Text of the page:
The just introduced a sweeping, ambitious plan to forcibly inject competition into some consolidated sectors of the American economy — the tech sector prominent among them — through executive action.
“Today, President Biden is taking decisive action to reduce the trend of corporate consolidation, increase competition, and deliver concrete benefits to America’s consumers, workers, farmers, and small businesses,” a new White House fact sheet on the forthcoming order states.
The order, which Biden will sign Friday, initiates a comprehensive “whole-of-government” approach that loops in more than twelve different agencies at the federal level to regulate monopolies, protectfrom some of the world’s most giant corporations.
In the fact sheet, theplans to take matters to regulate big business into its own hands at the federal level as far as ; that comes mainly through emboldening the FTC and the Justice Department — two federal agencies with antitrust enforcement powers.
Most notably for, which is already bracing for regulatory existential threats, the White House explicitly asserts here that those agencies have legal cover to “challenge prior bad mergers that past Administrations did not previously challenge” — i.e., unwinding acquisitions that built a handful of tech companies into the behemoths they are today. The agencies to enforce antitrust laws “vigorously.”
Federal scrutiny will prioritize “dominant internet platforms, with particular attention to the acquisition of nascent competitors, serial mergers, the accumulation of data, competition by ‘free’ products, and the effect on, Google, and Amazon are particularly on notice here, though Apple isn’t likely to escape national attention.
“Over the past ten years, the largest tech platforms have acquired hundreds of companies—including alleged ‘killer acquisitions’ meant to shut down a potential competitive threat,” the White House wrote in the fact sheet. “Too often, federal agencies have not blocked, conditioned, or, in some cases, meaningfully examined these acquisitions.”
The biggest tech companies have regularlyup the competition by arguing that they shouldn’t be viewed as illegal in hindsight because those acquisitions went through without friction at the time. In no uncertain terms, the new executive order clarifies that the has none.
The White House also singles explicitly outfor scrutiny, ordering the FCC to prioritize consumer choice and institute broadband “nutrition labels” that clearly state speed caps and hidden feeds. The FCC began working on the labels during the Obama administration, but the .
The order also directly calls on therules, stripped in 2017 to the widespread horror of open internet advocates and most of the tech industry outside the service providers that stood to benefit.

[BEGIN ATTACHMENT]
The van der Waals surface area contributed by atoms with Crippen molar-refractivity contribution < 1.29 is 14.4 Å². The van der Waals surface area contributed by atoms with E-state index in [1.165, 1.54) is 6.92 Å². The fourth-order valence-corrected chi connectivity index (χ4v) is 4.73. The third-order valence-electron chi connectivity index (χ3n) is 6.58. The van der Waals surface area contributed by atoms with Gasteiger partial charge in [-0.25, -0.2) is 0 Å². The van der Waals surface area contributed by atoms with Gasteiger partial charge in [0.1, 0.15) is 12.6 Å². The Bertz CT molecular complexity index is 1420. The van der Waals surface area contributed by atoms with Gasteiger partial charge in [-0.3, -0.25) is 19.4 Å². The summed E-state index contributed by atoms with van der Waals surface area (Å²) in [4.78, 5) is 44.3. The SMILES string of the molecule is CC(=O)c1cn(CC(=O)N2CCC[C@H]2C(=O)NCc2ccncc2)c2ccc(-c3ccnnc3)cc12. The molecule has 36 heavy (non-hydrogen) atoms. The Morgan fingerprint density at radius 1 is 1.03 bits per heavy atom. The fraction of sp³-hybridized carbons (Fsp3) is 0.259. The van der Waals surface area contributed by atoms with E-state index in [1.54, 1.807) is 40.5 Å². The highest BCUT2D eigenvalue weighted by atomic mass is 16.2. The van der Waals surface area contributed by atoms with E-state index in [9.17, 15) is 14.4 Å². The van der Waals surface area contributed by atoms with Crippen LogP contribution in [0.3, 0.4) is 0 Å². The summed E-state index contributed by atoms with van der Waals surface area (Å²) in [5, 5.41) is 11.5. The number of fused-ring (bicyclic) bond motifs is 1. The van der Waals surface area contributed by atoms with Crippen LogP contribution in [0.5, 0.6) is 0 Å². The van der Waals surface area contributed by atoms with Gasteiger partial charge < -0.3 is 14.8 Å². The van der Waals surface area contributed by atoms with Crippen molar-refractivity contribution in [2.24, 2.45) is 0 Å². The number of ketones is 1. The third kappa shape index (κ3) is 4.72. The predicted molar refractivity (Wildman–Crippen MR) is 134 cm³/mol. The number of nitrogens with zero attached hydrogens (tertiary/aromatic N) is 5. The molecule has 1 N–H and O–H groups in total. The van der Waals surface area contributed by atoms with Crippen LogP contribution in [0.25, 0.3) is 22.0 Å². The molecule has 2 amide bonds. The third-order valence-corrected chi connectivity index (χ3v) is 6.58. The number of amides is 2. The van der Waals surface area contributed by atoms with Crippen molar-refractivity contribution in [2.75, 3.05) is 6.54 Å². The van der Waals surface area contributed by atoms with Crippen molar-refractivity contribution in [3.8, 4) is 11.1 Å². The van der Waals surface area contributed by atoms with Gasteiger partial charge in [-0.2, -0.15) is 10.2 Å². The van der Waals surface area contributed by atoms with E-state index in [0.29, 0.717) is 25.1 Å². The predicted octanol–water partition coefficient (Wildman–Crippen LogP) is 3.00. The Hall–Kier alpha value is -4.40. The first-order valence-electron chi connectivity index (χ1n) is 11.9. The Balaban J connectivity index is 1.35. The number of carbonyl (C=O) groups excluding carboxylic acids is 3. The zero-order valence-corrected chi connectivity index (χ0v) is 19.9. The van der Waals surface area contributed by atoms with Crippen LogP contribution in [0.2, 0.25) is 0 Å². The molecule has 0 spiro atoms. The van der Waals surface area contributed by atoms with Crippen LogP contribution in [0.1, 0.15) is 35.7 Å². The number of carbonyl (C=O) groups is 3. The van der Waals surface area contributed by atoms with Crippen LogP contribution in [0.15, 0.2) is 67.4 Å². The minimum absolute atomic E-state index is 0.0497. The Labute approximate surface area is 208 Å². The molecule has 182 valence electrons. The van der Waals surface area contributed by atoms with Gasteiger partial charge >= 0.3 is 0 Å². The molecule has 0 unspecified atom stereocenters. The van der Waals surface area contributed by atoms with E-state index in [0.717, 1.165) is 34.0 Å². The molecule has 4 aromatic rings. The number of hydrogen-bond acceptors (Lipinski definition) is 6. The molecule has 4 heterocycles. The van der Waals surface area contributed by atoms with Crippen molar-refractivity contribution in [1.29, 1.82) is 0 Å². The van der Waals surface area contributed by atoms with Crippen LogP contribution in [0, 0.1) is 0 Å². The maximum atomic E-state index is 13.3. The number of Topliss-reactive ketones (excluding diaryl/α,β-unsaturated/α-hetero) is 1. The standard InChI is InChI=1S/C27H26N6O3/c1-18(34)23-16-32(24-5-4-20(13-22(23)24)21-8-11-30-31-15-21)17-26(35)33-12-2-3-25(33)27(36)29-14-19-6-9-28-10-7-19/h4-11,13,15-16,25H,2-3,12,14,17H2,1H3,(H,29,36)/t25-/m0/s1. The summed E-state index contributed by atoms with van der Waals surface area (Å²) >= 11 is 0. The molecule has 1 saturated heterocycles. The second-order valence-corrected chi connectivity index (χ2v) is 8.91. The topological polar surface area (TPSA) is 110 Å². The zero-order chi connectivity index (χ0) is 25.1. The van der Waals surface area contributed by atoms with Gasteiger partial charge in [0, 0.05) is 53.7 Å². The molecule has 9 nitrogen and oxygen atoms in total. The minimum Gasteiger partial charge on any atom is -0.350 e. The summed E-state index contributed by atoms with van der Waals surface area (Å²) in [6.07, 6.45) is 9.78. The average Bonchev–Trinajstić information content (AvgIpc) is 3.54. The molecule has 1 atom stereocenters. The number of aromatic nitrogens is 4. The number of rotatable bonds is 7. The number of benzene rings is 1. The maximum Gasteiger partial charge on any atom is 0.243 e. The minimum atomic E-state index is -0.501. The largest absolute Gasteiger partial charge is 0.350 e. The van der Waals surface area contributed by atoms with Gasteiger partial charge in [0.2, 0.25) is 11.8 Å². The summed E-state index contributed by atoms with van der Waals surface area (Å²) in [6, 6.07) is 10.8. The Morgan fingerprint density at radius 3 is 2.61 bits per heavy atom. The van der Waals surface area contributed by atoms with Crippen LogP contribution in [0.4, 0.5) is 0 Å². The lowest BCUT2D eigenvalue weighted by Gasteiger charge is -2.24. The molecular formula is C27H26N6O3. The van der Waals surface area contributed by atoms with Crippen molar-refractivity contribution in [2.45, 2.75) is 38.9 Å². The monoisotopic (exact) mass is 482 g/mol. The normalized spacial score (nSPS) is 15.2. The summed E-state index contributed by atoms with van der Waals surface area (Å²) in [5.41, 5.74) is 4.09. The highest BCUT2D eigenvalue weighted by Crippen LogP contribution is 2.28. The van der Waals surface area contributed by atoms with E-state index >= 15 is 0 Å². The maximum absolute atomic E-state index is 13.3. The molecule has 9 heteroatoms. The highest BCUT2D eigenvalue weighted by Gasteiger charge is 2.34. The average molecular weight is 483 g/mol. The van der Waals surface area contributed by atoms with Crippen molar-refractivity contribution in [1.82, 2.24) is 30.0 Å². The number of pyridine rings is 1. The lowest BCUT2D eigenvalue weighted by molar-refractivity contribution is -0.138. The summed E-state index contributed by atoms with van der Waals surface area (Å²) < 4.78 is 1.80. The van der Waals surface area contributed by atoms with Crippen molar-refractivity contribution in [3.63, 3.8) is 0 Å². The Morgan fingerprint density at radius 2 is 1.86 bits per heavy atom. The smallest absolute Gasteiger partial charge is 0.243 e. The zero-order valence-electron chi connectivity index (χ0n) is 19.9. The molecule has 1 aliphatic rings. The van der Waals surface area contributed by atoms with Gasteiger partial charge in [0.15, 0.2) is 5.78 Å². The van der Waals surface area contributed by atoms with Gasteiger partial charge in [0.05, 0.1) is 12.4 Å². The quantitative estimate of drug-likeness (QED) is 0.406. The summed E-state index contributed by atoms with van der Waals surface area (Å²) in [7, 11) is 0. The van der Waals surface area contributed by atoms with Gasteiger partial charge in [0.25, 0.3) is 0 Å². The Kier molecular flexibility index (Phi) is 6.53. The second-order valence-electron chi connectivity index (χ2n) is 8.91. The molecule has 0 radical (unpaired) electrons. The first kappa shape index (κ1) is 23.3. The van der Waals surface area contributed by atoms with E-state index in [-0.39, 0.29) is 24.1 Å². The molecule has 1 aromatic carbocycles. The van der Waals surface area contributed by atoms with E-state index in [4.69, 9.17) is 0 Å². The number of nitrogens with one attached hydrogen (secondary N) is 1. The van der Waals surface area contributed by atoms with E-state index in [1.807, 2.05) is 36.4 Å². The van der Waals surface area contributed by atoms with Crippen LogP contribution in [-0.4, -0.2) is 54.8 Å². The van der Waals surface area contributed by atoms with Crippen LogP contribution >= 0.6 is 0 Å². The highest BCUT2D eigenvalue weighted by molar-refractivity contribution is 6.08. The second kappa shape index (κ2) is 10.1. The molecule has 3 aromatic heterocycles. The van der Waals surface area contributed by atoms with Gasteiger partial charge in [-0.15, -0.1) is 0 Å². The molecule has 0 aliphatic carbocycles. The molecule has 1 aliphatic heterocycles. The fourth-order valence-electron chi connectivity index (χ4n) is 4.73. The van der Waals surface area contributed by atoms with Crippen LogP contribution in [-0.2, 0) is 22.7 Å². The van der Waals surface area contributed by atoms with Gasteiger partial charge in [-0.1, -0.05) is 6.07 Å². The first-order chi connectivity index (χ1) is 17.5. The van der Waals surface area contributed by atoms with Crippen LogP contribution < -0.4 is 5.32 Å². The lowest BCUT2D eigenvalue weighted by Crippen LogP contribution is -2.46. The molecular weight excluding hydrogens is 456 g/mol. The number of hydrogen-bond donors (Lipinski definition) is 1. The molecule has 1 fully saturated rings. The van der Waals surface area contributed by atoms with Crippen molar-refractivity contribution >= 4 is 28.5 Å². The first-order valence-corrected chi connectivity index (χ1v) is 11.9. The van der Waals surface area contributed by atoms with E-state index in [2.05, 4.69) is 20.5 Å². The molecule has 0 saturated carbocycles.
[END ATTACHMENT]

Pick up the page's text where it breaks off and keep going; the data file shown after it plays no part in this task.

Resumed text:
The White House will also tell the FTC to create newagainst surveillance and the “accumulation of extraordinary amounts of sensitive personal information,” which free services like Facebook, YouTube, and others have leveraged to build their vast empires. The also taps the FTC to create rules that protect smaller businesses from being pre-empted by large platforms, which often abuse their market dominance with different data-based surveillance to out-compete up-and-coming competitors.
Finally, the executiveset right-to-repair rules that would free consumers from constraints that discourage DIY and third-party repairs. A new Competition Council under the Director of the National Economic Council will coordinate the federal execution of the proposals laid out in the new order.
The antitrust effort from the executive branch mirrors parallel actions in the FTC and Congress. Biden has installed a fearsome antitrust crusader in Lina Khan, a young legal scholar and fierce Amazon critic in the FTC. Khan now leads the FTC as its chair. She proposes a philosophical overhaul to the way the federal government defines monopolies.
In Congress, a bipartisan flurry of bills intended to rein in the tech industry is slowly wending toward becoming law, though plenty of. Last month, the House Judiciary Committee debated the six bills, crafted separately to help them survive opposing lobbying . These legislative efforts could modernize antitrust laws, which have failed to keep pace with the modern realities of big, internet-based businesses.
“Competition policy needs new energy and approaches to address America’s monopoly problem,” Sen. Amy Klobuchar, a prominent tech antitrust hawk in Congress, said of the executive order. “That means legislation to update our antitrust laws, but it also means reimagining what the can do to promote competition under our current laws.”
Citing the acceleration of corporate consolidation in recent decades, theargues that a handful of large corporations dominate across industries, including healthcare, agriculture, tech, and consumers, workers, and smaller competitors pay the price for their outsized success. The administration will focus antitrust enforcement on those corners of the market and evaluate the labor market and worker protections on the whole.
“Inadequate competition holds backand innovation… Economists find that as competition declines, productivity growth slows, business investment and innovation decline, and income, wealth, and racial inequality widen,” the White House wrote.